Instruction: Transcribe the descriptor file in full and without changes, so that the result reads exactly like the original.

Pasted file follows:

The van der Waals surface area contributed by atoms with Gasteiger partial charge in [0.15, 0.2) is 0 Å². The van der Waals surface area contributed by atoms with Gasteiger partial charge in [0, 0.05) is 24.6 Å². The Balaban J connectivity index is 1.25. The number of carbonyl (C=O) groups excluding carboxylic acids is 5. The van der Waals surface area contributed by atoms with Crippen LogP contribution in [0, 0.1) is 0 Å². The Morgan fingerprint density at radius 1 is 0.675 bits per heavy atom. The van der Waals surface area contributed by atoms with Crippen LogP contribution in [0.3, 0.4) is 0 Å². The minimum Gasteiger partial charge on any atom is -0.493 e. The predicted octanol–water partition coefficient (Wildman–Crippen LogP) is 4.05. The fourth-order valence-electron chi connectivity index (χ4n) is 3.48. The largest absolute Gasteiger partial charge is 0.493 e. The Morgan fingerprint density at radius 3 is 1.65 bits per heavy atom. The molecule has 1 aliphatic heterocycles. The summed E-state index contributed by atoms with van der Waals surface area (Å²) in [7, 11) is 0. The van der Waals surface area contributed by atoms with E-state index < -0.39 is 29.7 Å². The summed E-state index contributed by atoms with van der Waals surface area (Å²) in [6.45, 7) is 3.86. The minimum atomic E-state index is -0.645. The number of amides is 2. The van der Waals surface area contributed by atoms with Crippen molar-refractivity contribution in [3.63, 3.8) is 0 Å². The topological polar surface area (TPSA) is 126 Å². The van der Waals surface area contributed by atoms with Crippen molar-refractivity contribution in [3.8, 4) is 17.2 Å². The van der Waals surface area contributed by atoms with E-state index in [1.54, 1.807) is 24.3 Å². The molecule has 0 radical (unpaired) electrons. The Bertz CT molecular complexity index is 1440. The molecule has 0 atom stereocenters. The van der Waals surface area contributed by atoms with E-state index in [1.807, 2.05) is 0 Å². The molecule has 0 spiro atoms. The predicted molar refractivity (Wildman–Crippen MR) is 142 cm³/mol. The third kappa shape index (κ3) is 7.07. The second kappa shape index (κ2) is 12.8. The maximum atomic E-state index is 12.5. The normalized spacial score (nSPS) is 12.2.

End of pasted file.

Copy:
The van der Waals surface area contributed by atoms with Gasteiger partial charge in [0.15, 0.2) is 0 Å². The van der Waals surface area contributed by atoms with Gasteiger partial charge in [0, 0.05) is 24.6 Å². The Balaban J connectivity index is 1.25. The number of carbonyl (C=O) groups excluding carboxylic acids is 5. The van der Waals surface area contributed by atoms with Crippen LogP contribution in [0, 0.1) is 0 Å². The Morgan fingerprint density at radius 1 is 0.675 bits per heavy atom. The van der Waals surface area contributed by atoms with Crippen LogP contribution in [0.3, 0.4) is 0 Å². The minimum Gasteiger partial charge on any atom is -0.493 e. The predicted octanol–water partition coefficient (Wildman–Crippen LogP) is 4.05. The fourth-order valence-electron chi connectivity index (χ4n) is 3.48. The largest absolute Gasteiger partial charge is 0.493 e. The Morgan fingerprint density at radius 3 is 1.65 bits per heavy atom. The molecule has 1 aliphatic heterocycles. The summed E-state index contributed by atoms with van der Waals surface area (Å²) in [7, 11) is 0. The van der Waals surface area contributed by atoms with E-state index < -0.39 is 29.7 Å². The summed E-state index contributed by atoms with van der Waals surface area (Å²) in [6.45, 7) is 3.86. The minimum atomic E-state index is -0.645. The number of amides is 2. The van der Waals surface area contributed by atoms with Crippen molar-refractivity contribution in [3.63, 3.8) is 0 Å². The topological polar surface area (TPSA) is 126 Å². The van der Waals surface area contributed by atoms with Crippen molar-refractivity contribution in [3.8, 4) is 17.2 Å². The van der Waals surface area contributed by atoms with E-state index in [1.54, 1.807) is 24.3 Å². The molecule has 0 radical (unpaired) electrons. The Bertz CT molecular complexity index is 1440. The molecule has 0 atom stereocenters. The van der Waals surface area contributed by atoms with E-state index in [1.807, 2.05) is 0 Å². The molecule has 0 spiro atoms. The predicted molar refractivity (Wildman–Crippen MR) is 142 cm³/mol. The third kappa shape index (κ3) is 7.07. The second kappa shape index (κ2) is 12.8. The maximum atomic E-state index is 12.5. The normalized spacial score (nSPS) is 12.2.